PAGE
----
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dc.contributor.advisorSteyn, Jéan.
dc.contributor.advisor
dc.creatorNunlall, Reema.
dc.date.accessioned2017-11-20T12:48:29Z
dc.date.available2017-11-20T12:48:29Z
dc.date.created2015
dc.date.issued2015
dc.identifier.urihttp://hdl.handle.net/10413/14825
dc.descriptionMaster of Social Science in Criminology. University of KwaZulu-Natal, Durban 2015.en_US
dc.description.abstractAs rape is ranked as one of the most prevalent crimes in South Africa, its causes and consequences have become the subject of a large body of research. However, statistics and research on what happens after a rape report are rare. An estimated 7 percent of sexual offence cases that were reported to the police in 2012/13 resulted in a conviction, suggesting that there are major problems in the system that are restricting victims from obtaining justice. With a paucity of research having been done on the process of a rape report to the conviction stage, it seems relevant that research on the outcome of rape reports deserves attention. Therefore, regardless of the relatively small scale of this research, it was at attempt to fill this void. Based on a qualitative research methodology, the study focused on establishing which factors hinder the achievement of a high conviction rate of rape perpetrators in Verulam, Durban. The research focused on reported adult female rape in a four-year period from 2009 to 2013. Fifteen criminal justice personnel participated in this study by answering a semi-structured, open-ended questionnaire. A 5 percent conviction rate within the study period was identified, illustrating that rape victims are the most marginalised victims in society. Content data analysis indicated that the requirements for a conviction largely consist of extra-legal factors such as corroborative evidence, having qualified personnel, consistency, and court attendance. What is not surprising is that 'rape myths' and stereotyped notions are very active in the system; for example, if a woman sustains physical injuries or reported the violation soon after it occurred, she is deemed to be a ‘genuine’ rape victim. The fact that accused persons abscond from court proceedings whilst on bail was one of the obstacles highlighted by the respondents. Avoiding this obstacle can be achieved through an assessment of the South African legal system. Another major obstacle identified was the issue of the lack of expertise within the criminal justice system (CJS). However, there is potential to improve the conviction rate and a promising suggestion is specialisation in rape cases, specifically in terms of rape investigation, prosecution, and magistrates adjudicating the matter. For a positive change in the conviction rates and ensuring that victims attain justice, the actual implementation of the recommendations put forward in this study is necessary. However, further research is crucial, particularly research that can offer explanations for victims failing to attend court proceedings and for withdrawing their cases.en_US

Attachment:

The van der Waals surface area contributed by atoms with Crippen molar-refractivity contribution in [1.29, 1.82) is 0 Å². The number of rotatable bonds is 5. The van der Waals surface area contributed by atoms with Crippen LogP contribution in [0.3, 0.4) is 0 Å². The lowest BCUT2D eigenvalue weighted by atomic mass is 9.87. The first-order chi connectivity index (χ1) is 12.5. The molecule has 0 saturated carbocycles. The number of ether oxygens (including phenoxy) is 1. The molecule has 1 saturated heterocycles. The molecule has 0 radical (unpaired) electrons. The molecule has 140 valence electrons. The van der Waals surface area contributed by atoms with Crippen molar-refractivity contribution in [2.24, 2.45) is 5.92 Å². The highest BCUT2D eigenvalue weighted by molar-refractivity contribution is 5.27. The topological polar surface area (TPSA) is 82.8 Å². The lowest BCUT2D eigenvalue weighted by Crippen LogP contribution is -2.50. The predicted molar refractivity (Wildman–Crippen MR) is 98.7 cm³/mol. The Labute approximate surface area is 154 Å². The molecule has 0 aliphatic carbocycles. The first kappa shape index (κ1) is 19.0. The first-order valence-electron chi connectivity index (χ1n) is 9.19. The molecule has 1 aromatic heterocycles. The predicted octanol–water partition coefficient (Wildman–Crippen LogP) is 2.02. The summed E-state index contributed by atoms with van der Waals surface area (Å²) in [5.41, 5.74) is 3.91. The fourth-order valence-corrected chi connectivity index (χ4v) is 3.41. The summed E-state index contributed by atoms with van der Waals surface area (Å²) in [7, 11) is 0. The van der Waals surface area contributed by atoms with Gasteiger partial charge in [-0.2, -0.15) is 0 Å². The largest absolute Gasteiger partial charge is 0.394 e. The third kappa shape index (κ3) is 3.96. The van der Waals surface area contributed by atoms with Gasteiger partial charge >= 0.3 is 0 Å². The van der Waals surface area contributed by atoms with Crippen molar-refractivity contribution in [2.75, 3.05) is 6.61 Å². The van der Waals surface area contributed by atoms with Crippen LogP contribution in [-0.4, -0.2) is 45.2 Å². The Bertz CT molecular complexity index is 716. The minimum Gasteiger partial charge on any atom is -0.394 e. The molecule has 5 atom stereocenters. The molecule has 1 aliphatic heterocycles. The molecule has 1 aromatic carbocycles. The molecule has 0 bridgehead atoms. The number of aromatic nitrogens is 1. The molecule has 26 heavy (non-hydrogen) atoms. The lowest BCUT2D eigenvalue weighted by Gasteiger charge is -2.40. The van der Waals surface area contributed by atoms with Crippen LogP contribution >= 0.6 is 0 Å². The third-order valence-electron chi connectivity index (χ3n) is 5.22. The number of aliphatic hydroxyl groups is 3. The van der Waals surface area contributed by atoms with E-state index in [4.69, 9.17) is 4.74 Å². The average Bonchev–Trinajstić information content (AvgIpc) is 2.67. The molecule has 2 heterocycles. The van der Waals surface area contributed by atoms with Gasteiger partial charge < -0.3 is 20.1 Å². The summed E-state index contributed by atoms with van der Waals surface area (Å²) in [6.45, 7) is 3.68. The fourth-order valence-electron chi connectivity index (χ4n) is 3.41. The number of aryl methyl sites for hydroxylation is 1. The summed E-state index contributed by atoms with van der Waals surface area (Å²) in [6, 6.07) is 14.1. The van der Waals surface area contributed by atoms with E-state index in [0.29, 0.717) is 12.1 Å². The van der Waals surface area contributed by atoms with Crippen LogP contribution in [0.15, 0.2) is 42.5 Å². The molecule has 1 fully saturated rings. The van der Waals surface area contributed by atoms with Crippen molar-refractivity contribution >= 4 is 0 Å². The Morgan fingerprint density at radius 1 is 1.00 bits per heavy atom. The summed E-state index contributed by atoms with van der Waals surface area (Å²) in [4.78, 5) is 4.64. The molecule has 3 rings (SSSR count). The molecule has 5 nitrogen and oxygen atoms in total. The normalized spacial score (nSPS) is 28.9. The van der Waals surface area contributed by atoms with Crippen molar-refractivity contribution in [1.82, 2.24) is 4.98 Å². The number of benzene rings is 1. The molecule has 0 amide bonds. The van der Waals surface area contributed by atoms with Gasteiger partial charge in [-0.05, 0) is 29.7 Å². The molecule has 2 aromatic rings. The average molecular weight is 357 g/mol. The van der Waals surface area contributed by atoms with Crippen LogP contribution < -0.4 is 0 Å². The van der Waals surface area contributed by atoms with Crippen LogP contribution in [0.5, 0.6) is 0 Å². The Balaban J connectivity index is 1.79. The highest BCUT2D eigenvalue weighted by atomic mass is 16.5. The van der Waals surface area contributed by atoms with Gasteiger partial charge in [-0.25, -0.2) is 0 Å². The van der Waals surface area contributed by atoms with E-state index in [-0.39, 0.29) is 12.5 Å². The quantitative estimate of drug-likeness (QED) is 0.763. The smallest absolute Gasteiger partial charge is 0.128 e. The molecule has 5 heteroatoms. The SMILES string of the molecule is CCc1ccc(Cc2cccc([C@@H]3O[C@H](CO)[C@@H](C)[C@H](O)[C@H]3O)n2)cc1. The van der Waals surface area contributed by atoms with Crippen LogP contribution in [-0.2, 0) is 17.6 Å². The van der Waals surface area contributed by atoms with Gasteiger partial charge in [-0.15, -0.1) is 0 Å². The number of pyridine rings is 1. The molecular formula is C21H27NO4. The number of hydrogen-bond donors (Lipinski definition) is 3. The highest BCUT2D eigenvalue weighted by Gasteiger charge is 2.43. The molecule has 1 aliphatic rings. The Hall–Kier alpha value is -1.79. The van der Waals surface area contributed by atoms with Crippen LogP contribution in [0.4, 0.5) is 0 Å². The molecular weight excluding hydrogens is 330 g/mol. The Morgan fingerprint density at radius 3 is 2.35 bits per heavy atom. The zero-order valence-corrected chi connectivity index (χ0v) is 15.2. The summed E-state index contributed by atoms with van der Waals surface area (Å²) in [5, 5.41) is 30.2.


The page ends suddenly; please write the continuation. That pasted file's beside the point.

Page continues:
dc.language.isoen_ZAen_US
dc.subjectSex crimes - Law and legislation - SA - Verulam.en_US
dc.subjectRape - SA - Verulam - Law and legislation.en_US
dc.subjectTheses - Criminology.en_US
dc.subject.otherAdult female rape.en_US
dc.subject.otherConviction rates perceptions.en_US
dc.subject.otherWomen sexual abuse.en_US
dc.subject.otherRape in Verulam, KwaZulu-Natal.en_US
dc.subject.otherRape.en_US
dc.titlePerceptions of the conviction rate of reported adult female rape in Verulam, Durban.en_US
dc.typeThesisen_US


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